“Ah, I see. So Ah’m the ‘scare ‘em straight’ option, I take it? Make sure they don’t make more trouble no more? I suppose I’ll do it, flattered as I am that you think I’m good role-” Kassandra’s spirits soared slighty, and she puffed her chest a little.

[[Role model? I would have said cautionary tale.]] Her mother said with a snort, bringing Kassandra crashing back to Sherman’s Planet with a rather painful thump.

“Dammit, ma! Fine. I’m comin’ over, but I ain’t happy bout it now. I’m only comin’ cos if I don’t I’m sure you’re gonna be callin’ Valdyr, an’ damned if I’m gonna let a second stringer teach ‘em kids a lesson,” Kassandra glowered in the direction of her family’s farmstead, which really meant glaring off into the blackness of the night. She huffed into the room where Eve, Jasmine, and Byte were still at the table, though Captain Kane had joined them via a very old viewscreen. “Hey, problem at my folks’ farmstead, gonna pop in there for a few, if it don’t put y’all out none.”

{{Trouble?}} Kane asked, one eyebrow raised, the tone of his voice making it clear that trouble was something he should be concerned about, whereas a problem was something he didn’t really want to know about. Kassandra shrugged.

“Problem. Just some teenagers up to hijinks, Ma wants me t’ go and put the fear a god inta them, keep em off the streets and all.” Kane’s brow wrinkled slightly as she spoke, the usual indicator that he hadn’t quite understood everything she’d just said, but got the gist from the context. It was an expression that seemed to have gotten worse since they arrived at Sherman’s Planet. Maybe she was talking with a thicker accent than she usually did, after all, it must have faded a little bit over the twenty something years since she’d left, but being around so many people speaking her language must have brought it out something fierce. “Last part was figurative, sir. We want them on the streets, otherwise they’d be trampling the triticale, but-”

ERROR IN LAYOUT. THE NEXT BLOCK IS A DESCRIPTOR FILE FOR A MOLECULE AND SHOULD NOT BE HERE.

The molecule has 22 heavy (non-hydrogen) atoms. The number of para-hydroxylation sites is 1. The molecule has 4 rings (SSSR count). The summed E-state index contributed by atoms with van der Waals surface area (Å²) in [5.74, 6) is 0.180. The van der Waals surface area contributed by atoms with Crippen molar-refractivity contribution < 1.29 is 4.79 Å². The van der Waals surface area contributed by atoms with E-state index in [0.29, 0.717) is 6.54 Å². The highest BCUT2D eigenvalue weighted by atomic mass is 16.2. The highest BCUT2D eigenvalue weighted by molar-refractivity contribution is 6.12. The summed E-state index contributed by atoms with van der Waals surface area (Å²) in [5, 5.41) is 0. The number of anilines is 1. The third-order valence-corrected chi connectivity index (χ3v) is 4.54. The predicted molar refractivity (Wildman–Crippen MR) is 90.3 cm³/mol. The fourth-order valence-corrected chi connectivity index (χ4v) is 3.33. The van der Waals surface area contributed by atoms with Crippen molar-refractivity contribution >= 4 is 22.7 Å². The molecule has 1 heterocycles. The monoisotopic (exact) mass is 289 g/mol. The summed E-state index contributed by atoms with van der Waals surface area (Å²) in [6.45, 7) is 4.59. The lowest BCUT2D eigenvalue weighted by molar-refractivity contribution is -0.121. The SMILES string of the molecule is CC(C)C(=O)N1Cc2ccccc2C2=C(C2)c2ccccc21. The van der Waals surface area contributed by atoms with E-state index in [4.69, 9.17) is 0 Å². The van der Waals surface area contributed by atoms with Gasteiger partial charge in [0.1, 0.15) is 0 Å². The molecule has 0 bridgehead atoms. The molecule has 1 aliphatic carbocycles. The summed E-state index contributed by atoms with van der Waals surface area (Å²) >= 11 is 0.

{{I understand, Captain. Go ahead deal with the situation. I doubt we’ll have progressed much further by the time you get back. You can use the transporter to get there.}} Kane held up a hand to forestall the rest of her explanation.

“Thanks kindly, Sir. I’ll report back. Probably with a load of vittles, knowin’ my mah. But we can jus’ give em t’ the Sherrif and his deputies. I know y’all probably aren’t used to eatin’ so much fried, sugary shit.” She tapped her badge. “Hey, Rr’llek, can you get me a transport to the Hector and Alessandra Thytos Farmstead?”

[[Certainly. One moment, Ma’am.]] There was a pause as he relayed the request to the transporter chief, and she was whisked away into that bizarre moment of oblivion between existing and not existing.

As Kassandra transported, Eve looked to Jasmine. “I don’t think we have anything to lose by paying Edna Miller a visit. No reason why Kass can’t be the only one galavanting around at this time of night.”

* * *=(/\)=* * *

Scene: Kahless’ goblet, a Klingon Bar, Port Emily

“So, wait, if Rusa swears she saw a human planting the bomb, then why are our boys still in the lock up?” K’lag said smacking his hand down onto the table in front of Sompek. The other Klingon looked up at him.

“They don’t trust her, they say that she’s covering for them-” Sompek said reasonably.